Start at the start, or start at the end? Agile and creativity

It’s been a long standing discussion point at Deepend that Agile (scrum) can kill creativity. We’ve explored why at length, and we’ve found it’s regularly influenced by how the creative process was started with the project. The challenge is where to start creatively, and when to start building.

Start at the end? Or start at the start?

It’s often a discussion had – should we start with the homepage? Or should we start with “the most complex lower level page?”

Case for starting at the end:

If your most difficult to define page is the homepage, it makes perfect sense to defer the homepage design and development until near the end of the project, when your art direction is clear and you’ve got a really clear idea of what you want to do with it.  Makes sense right?

If you leave the homepage until the end, then when you get to it, you know all the challenges of the site really well, you’ve been living and breathing the thing for a long time, and theoretically, you can deliver a solid design quick smart. You’ll have a clear set of guidelines to inherit, and you’ll be able to know your design doesn’t cause any knock-on issues.

So starting with the toughest page can provide a really strong functional concept, but can severely limit a more creative approach to the challenges.

Case for starting at the start:

But for a user, the homepage is what set’s the mood for the entire system. And let’s face it, stakeholders typically think like stakeholders, and designers are so used to getting that “direction” from the homepage… But all the design and UX challenges are actually encountered on the more complex pages in the site!

So starting with the homepage can be a real challenge, because as soon as you scratch the surface, you’ll immediately realise that you actually need to know everything else about the site before you can design something solid.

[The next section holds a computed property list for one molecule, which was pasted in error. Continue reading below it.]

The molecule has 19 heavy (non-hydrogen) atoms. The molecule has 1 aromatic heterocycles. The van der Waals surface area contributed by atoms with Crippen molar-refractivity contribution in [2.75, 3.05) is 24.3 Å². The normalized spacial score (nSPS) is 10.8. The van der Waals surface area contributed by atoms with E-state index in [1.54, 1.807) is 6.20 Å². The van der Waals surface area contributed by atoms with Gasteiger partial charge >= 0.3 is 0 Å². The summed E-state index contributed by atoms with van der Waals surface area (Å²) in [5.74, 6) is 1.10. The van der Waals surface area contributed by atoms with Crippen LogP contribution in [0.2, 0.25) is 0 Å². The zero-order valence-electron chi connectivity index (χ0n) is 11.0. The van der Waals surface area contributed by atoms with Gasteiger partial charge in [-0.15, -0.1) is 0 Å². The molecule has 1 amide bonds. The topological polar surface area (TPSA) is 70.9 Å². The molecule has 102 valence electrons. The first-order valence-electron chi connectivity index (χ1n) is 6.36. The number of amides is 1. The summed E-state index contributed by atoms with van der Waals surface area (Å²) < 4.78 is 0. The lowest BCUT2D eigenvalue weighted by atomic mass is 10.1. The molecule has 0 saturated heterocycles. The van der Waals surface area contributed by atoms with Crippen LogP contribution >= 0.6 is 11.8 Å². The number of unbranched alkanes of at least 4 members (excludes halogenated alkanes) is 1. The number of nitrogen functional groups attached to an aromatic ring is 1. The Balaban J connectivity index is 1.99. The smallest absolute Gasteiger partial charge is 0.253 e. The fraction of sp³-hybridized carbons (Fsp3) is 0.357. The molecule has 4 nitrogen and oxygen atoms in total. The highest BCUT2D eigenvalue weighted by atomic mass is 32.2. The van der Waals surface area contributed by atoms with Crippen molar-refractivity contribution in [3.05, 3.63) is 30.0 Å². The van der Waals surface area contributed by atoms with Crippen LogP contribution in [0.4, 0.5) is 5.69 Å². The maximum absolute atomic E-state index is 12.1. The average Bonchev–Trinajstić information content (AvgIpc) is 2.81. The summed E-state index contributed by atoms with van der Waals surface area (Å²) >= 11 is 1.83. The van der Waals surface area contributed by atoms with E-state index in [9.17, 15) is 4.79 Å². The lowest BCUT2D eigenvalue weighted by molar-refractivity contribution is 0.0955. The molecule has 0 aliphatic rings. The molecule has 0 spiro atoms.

Can you design the candle at both ends?

So the natural third option is to create a concept for the “toughest” page design, and for the homepage at the same time. The problem here is that unless you actually start building from both ends – essentially burning up your points – you’ll end up leaving a homepage concept on a shelf for weeks, and get back to it thinking “Why on earth did we think that?”, or vice-versa for your toughest page.

So how do you design and build the homepage and toughest page at the same time? Isn’t that just building the entire site? And aren’t we then back to square one of trying to spec and build everything all at once!?

Would love to hear how others have toyed with the idea, and come out the other side with great work.

One Comment

  1. I’m of the opinion that a set of basic templates (1 of each kind) should be designed as one task/iteration/ whatever… just at the same time. Everyone needs to see the ‘big picture’ (even if it’s pretty rough) to know what the ultimate purpose of the job is.If not, you will always have to deal with unseen repercussions, whether you design the most or the least complex page. It is a big gamble to design this way.Having a great design means having a consistent and fluid experience, something that gets tough when designing page by page.I actually don’t think it matters at all that more complex parts of, say the homepage, don’t get built. At least there is sold base of work from which to change & build from in agile development.

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